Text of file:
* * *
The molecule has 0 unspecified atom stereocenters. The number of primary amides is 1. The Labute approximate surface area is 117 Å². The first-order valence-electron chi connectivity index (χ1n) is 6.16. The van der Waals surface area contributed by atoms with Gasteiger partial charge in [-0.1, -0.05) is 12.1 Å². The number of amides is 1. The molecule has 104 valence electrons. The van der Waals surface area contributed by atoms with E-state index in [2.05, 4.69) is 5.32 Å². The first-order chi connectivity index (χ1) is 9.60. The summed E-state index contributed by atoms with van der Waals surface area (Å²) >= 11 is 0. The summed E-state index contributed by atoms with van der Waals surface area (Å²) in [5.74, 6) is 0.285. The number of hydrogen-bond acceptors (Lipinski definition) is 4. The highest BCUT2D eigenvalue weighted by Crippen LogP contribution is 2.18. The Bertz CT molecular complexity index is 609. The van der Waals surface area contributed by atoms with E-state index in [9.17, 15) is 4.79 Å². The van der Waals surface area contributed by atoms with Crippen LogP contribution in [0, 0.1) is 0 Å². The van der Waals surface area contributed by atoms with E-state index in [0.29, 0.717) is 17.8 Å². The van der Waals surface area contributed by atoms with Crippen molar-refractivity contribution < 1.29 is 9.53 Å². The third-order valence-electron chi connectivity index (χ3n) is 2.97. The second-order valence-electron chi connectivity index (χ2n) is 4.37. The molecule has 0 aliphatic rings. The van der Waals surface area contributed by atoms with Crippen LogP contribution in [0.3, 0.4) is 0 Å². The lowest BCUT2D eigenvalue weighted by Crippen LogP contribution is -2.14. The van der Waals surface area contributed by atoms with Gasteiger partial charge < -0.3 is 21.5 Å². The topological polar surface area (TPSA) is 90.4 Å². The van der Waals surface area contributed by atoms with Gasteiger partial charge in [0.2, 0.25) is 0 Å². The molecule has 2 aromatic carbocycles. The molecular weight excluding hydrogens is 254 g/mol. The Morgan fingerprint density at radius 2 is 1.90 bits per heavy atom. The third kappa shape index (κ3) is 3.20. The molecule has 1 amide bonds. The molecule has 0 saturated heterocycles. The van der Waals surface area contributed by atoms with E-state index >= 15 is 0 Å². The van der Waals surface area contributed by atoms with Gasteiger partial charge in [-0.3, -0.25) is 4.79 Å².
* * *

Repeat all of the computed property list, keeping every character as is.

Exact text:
The molecule has 0 unspecified atom stereocenters. The number of primary amides is 1. The Labute approximate surface area is 117 Å². The first-order valence-electron chi connectivity index (χ1n) is 6.16. The van der Waals surface area contributed by atoms with Gasteiger partial charge in [-0.1, -0.05) is 12.1 Å². The number of amides is 1. The molecule has 104 valence electrons. The van der Waals surface area contributed by atoms with E-state index in [2.05, 4.69) is 5.32 Å². The first-order chi connectivity index (χ1) is 9.60. The summed E-state index contributed by atoms with van der Waals surface area (Å²) >= 11 is 0. The summed E-state index contributed by atoms with van der Waals surface area (Å²) in [5.74, 6) is 0.285. The number of hydrogen-bond acceptors (Lipinski definition) is 4. The highest BCUT2D eigenvalue weighted by Crippen LogP contribution is 2.18. The Bertz CT molecular complexity index is 609. The van der Waals surface area contributed by atoms with E-state index in [9.17, 15) is 4.79 Å². The van der Waals surface area contributed by atoms with Crippen LogP contribution in [0, 0.1) is 0 Å². The van der Waals surface area contributed by atoms with E-state index in [0.29, 0.717) is 17.8 Å². The van der Waals surface area contributed by atoms with Crippen molar-refractivity contribution < 1.29 is 9.53 Å². The third-order valence-electron chi connectivity index (χ3n) is 2.97. The second-order valence-electron chi connectivity index (χ2n) is 4.37. The molecule has 0 aliphatic rings. The van der Waals surface area contributed by atoms with Crippen LogP contribution in [0.3, 0.4) is 0 Å². The lowest BCUT2D eigenvalue weighted by Crippen LogP contribution is -2.14. The van der Waals surface area contributed by atoms with Gasteiger partial charge < -0.3 is 21.5 Å². The topological polar surface area (TPSA) is 90.4 Å². The van der Waals surface area contributed by atoms with Gasteiger partial charge in [0.2, 0.25) is 0 Å². The molecule has 2 aromatic carbocycles. The molecular weight excluding hydrogens is 254 g/mol. The Morgan fingerprint density at radius 2 is 1.90 bits per heavy atom. The third kappa shape index (κ3) is 3.20. The molecule has 1 amide bonds. The molecule has 0 saturated heterocycles. The van der Waals surface area contributed by atoms with E-state index >= 15 is 0 Å². The van der Waals surface area contributed by atoms with Gasteiger partial charge in [-0.3, -0.25) is 4.79 Å².